Beyond the Kale: Urban Agriculture and Social Justice Activism in NYC
Thursday, February 27, 2014 at 6:00 pm to 8:00 pm
Klein Conference Room, Room A510, Alvin Johnson/J.M. Kaplan Hall Room 510, 66 West 12th Street, New York, NY 10011
Urban agriculture can be an important part of creating a just and sustainable city. Growing leafy greens and juicy tomatoes does not in itself lead to changes in the political and social structures that cause inequities in the food system and environmental injustice. However, many gardeners and farmers are using urban agriculture to address inequalities, advocate for policy change, and advance social justice beyond the garden fence. This forum will discuss the work of these activists, including the strategies they use, the challenges they face, and how farmers and gardeners and their supporters can advance social justice through urban agriculture.
New School for Public Engagement faculty members Kristin Reynolds and Nevin Cohen will present key findings from their forthcoming book, Beyond the Kale: Urban Agriculture and Social Justice Activism in New York City (University of Georgia Press).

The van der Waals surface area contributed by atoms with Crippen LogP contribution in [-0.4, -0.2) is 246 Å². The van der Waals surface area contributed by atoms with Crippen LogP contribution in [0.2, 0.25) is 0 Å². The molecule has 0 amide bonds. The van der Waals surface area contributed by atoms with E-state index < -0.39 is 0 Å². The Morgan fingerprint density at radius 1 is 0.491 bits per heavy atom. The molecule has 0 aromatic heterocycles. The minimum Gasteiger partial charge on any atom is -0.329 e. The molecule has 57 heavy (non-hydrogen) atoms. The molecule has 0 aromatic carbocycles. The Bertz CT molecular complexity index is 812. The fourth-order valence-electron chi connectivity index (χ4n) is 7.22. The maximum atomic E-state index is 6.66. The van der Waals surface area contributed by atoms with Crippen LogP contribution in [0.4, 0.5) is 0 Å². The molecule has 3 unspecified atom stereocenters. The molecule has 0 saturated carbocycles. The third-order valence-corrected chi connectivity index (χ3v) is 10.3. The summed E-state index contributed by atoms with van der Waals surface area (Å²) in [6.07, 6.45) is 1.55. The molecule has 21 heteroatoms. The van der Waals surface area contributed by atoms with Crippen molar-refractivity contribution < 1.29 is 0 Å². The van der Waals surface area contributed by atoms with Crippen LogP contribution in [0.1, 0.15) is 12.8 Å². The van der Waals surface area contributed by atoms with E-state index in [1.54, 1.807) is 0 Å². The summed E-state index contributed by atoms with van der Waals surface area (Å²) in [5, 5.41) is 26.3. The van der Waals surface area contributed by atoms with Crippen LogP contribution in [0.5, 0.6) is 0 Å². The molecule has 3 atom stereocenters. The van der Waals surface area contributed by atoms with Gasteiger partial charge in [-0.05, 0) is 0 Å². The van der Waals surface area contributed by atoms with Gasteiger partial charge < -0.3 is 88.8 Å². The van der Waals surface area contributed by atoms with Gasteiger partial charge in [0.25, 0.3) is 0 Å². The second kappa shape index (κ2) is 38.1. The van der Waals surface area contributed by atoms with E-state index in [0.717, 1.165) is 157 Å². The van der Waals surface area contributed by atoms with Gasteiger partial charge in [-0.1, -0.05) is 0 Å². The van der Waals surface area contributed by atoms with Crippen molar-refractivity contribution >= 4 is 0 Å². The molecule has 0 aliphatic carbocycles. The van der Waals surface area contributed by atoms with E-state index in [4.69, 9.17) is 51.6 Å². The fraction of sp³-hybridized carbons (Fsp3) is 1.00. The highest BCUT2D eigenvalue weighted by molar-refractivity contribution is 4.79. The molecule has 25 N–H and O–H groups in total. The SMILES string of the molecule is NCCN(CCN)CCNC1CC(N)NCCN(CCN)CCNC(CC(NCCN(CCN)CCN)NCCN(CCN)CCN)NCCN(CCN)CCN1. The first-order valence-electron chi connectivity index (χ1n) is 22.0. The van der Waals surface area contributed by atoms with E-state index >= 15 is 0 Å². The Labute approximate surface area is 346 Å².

Urban agriculture activists and food system scholars from several New York City institutions will discuss how we can work together to best support each others’ work.
- Leticia Alanis, Executive Director of La Unión
- Maggie Cheney, Director of Farms and Education at EcoStation NY
- Isobel Contento, Mary Swartz Rose of Professor of Nutrition and Education at Teachers College, Columbia University
- Raymond Figueroa-Reyes, Jr., President of New York City Community Garden Coalition & Director of Social-Ecological Community Development Projects, Friends of Brook Park
- Yonnette Fleming, Vice President of Hattie Carthan Community Garden
- Nicholas Freudenberg, Distinguished Professor of Public Health and Social/Personality Psychology, Hunter College, CUNY
- Odalys Diaz Piñeiro, Director of Special Projects, Hostos Community College
You may access the livestream for this event by clicking here.
This event is made possible through the support from The New School for Public Engagement/Civic Engagement Grant, the Merck Family Fund and the Lucius and Eva Eastman Fund.
This event is free, but reservations are required by clicking on the top right register button.
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